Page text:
The inhabitants of Yeitr Prime use what they call a Contact Window to reach new worlds and civilizations. Gatr and his young lieutenant are sent on a mission to make first contact, but face a narrow chance at success. When disaster strikes will they abort the mission, or continue on in the face of danger?
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Alien diplomats race to complete their mission!
This is a great performance, bringing the story to life!
Any other Star Trek book about diplomats contacting alien races. This story is reminiscent of that, but with an inventive twist.
I have not listened to any other Lanitta Elder's performances before.
We begin as a spaceship descends into a planetary atmosphere, where Gatr and Litr, members of the diplomatic race called the Yeitr, try to keep their ship in one piece. Why are they being fired upon? Their mission is completely peaceful, as it is their job to seek out new life and new civilizations...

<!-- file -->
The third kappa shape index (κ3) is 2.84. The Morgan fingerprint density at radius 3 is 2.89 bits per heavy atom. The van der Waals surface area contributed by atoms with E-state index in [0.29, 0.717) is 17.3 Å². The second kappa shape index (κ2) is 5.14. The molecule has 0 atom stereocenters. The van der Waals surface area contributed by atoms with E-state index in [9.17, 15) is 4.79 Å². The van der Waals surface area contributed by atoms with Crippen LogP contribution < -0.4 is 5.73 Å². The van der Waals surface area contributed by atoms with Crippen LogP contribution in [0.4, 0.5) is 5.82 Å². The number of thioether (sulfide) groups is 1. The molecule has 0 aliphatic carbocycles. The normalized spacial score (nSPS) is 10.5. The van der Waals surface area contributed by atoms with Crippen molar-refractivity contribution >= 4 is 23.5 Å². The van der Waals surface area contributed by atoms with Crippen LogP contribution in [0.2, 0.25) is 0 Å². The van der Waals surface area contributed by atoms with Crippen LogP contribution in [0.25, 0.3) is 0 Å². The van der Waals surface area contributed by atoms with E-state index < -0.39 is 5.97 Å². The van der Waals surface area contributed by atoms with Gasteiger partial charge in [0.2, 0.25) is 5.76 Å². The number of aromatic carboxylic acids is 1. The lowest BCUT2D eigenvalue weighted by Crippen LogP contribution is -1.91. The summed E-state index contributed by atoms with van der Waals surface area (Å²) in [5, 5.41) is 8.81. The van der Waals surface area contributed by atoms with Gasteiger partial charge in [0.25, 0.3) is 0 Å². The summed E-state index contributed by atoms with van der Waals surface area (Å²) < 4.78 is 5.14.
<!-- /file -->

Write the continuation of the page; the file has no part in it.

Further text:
Ahem. ***clears humorous Star Trek reference from throat***
As I was saying, to go to new planets and peacefully bring them into an alliance of like-minded cultures. Not everything goes according to plan, though, as suddenly, they only have a limited amount of time left to complete the mission or otherwise, they'll have to abort it!
The author utilizes flashbacks to move away from the action, develop the culture and provide some character background on our protagonists. He's able to flesh them out nicely in only a space of a few pages and explains their strong motivation to succeed while interspersing this into the suspenseful narrative of their dire predicament in the present time. I found this to be an effective method of telling the story; while I kept wanting to get back to the action, the flashbacks enriched the characters, fleshed out their culture more and caused me to be much more invested in their fates.
I loved the awesome twist at the end which then answered any and all lingering questions I might have had about what the way events happened and why. As for the inspiration of the story, that's a nifty explanation too.
Overall, I found this to be an engaging and enjoyable short story with an unpredictable ending! And I think you will too. :)
- Chris Fried
- Anon Anon